Carbohydrate Administration and Exercise Performance
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- Karelis, A.D., Smith, J.E.W., Passe, D.H. et al. Sports Med (2010) 40: 747. doi:10.2165/11533080-000000000-00000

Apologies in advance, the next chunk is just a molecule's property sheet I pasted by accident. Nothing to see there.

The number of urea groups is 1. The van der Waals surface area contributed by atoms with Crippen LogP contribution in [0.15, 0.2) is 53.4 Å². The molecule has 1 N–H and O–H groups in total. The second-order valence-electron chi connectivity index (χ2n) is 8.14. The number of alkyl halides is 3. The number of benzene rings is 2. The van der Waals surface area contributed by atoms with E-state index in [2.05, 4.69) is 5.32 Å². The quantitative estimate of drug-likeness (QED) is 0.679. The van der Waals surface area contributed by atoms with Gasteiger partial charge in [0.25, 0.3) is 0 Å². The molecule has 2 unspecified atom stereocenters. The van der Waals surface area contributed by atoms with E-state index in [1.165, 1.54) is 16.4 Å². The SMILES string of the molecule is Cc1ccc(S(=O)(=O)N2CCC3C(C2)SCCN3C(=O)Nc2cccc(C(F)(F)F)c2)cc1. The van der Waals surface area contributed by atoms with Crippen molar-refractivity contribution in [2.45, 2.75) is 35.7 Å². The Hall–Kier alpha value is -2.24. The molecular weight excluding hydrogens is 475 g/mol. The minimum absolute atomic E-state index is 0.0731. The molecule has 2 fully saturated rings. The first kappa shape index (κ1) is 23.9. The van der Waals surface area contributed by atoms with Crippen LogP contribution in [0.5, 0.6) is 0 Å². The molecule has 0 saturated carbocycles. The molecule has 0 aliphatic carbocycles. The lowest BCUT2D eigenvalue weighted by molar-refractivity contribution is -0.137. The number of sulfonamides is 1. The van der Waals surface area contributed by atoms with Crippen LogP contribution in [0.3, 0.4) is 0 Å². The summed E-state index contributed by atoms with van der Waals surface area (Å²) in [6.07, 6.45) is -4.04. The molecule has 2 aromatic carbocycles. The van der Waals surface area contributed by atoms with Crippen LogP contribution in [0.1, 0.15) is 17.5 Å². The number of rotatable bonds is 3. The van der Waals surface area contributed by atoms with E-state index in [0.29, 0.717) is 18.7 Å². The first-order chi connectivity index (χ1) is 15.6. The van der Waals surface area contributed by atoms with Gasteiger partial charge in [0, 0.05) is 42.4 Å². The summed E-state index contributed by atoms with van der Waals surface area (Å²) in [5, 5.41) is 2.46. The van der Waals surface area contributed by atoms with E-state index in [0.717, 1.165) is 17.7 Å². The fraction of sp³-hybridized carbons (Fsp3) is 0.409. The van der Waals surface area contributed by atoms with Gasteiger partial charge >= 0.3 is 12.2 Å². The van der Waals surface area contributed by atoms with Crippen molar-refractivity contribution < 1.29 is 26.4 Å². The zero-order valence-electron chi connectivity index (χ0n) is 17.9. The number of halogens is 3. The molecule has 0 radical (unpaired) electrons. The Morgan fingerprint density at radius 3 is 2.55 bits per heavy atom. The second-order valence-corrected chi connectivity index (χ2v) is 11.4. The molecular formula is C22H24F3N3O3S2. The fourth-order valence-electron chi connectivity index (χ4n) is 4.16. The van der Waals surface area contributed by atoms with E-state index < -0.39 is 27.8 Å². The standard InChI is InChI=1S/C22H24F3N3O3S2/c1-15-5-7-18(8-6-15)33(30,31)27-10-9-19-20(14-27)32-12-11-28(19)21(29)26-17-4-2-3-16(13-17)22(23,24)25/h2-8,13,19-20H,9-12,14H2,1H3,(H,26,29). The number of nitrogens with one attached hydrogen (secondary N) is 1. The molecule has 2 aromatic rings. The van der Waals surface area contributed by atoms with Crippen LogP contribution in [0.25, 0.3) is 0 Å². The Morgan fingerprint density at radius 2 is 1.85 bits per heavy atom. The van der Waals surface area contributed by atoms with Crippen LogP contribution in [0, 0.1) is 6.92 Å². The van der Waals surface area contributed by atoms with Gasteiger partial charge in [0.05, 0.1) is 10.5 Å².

It is well established that carbohydrate (CHO) administration increases performance during prolonged exercise in humans and animals. The mechanism( s), which could mediate the improvement in exercise performance associated with CHO administration, however, remain(s) unclear. This review focuses on possible underlying mechanisms that could explain the increase in exercise performance observed with the administration of CHO during prolonged muscle contractions in humans and animals. The beneficial effect of CHO ingestion on performance during prolonged exercise could be due to several factors including (i) an attenuation in central fatigue; (ii) a better maintenance of CHO oxidation rates; (iii) muscle glycogen sparing; (iv) changes in muscle metabolite levels; (v) reduced exercise-induced strain; and (vi) a better maintenance of excitation-contraction coupling. In general, the literature indicates that CHO ingestion during exercise does not reduce the utilization of muscle glycogen. In addition, data from a meta-analysis suggest that a dose-dependent relationship was not shown between CHO ingestion during exercise and an increase in performance. This could support the idea that providing enough CHO to maintain CHO oxidation during exercise may not always be associated with an increase in performance. Emerging evidence from the literature shows that increasing neural drive and attenuating central fatigue may play an important role in increasing performance during exercise with CHO supplementation. In addition, CHO administration during exercise appears to provide protection from disrupted cell homeostasis/integrity, which could translate into better muscle function and an increase in performance. Finally, it appears that during prolonged exercise when the ability of metabolism to match energy demand is exceeded, adjustments seem to be made in the activity of the Na+/K+ pump. Therefore, muscle fatigue could be acting as a protective mechanism during prolonged contractions. This could be alleviated when CHO is administered resulting in the better maintenance of the electrical properties of the muscle fibre membrane. The mechanism(s) by which CHO administration increases performance during prolonged exercise is(are) complex, likely involving multiple factors acting at numerous cellular sites. In addition, due to the large variation in types of exercise, durations, intensities, feeding schedules and CHO types it is difficult to assess if the mechanism(s) that could explain the increase in performance with CHO administration during exercise is(are) similar in different situations. Experiments concerning the identification of potential mechanism(s) by which performance is increased with CHO administration during exercise will add to our understanding of the mechanism(s) of muscle/central fatigue. This knowledge could have significant implications for improving exercise performance.